The Atlantic recently published an article entitled "The Return of the Novella, the Original #Longread", in which Joe Fassler examines the role of the novella in the publishing industry ("...the 50,000-Word Abyss"), tipping a large hat to Melville House Publishing, the first publisher to publish a novella series (The Art of the Novella). Smitten by Fassler's final paragraph--his own definition of the novella--we thought we'd curate a reading list of novellas on our site, which you can find below. But, first, Fassler's paragraph:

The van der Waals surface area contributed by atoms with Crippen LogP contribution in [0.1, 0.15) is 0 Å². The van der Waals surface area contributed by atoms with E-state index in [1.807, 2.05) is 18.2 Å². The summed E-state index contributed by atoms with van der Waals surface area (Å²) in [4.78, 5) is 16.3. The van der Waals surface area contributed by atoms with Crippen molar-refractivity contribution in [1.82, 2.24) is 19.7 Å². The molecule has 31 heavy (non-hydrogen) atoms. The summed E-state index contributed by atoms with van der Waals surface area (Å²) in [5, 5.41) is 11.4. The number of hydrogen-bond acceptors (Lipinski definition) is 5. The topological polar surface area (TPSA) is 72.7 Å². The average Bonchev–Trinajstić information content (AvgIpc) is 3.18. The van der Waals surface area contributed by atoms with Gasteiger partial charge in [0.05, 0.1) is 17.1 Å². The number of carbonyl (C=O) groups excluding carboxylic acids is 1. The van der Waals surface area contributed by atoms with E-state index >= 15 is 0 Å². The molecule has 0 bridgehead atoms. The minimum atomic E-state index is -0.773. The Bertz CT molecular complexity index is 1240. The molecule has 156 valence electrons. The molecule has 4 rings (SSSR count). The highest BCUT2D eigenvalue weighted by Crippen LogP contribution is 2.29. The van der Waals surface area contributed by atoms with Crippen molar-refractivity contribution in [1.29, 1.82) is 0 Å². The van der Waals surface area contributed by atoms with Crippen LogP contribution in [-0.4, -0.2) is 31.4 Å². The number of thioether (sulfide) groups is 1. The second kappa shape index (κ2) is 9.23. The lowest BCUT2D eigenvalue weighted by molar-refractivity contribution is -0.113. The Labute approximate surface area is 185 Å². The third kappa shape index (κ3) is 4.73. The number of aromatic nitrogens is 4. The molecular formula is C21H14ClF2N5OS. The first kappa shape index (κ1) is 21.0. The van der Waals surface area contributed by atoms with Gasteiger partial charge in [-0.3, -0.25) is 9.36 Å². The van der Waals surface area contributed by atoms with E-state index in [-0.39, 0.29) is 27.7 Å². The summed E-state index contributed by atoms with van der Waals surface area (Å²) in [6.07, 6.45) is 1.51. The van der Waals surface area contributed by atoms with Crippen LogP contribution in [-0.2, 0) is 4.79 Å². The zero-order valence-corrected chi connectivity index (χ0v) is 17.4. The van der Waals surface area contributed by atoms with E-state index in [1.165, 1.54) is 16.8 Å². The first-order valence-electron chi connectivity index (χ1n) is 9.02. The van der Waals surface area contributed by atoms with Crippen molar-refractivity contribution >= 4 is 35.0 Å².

Let's define the novella, this way, then: a narrative of middle length with nothing wrong with it, an ideal iteration of its own terms, that can devoured within a single day of reading. I think I'm not alone when I say this is the kind of reading I like best. On a summer Sunday, sometime. We fall under the book's spell in the morning. A friend knocks, the phone rings, the mail clunks through the mail slot. There won't be any stopping until there's nothing left to read. The tempo builds until the pages turn with feverish speed, the sun burns hot and starts to dim. Finally, we're released sometime before dinner. The spell lingers on all through the evening until, at night, we dream.
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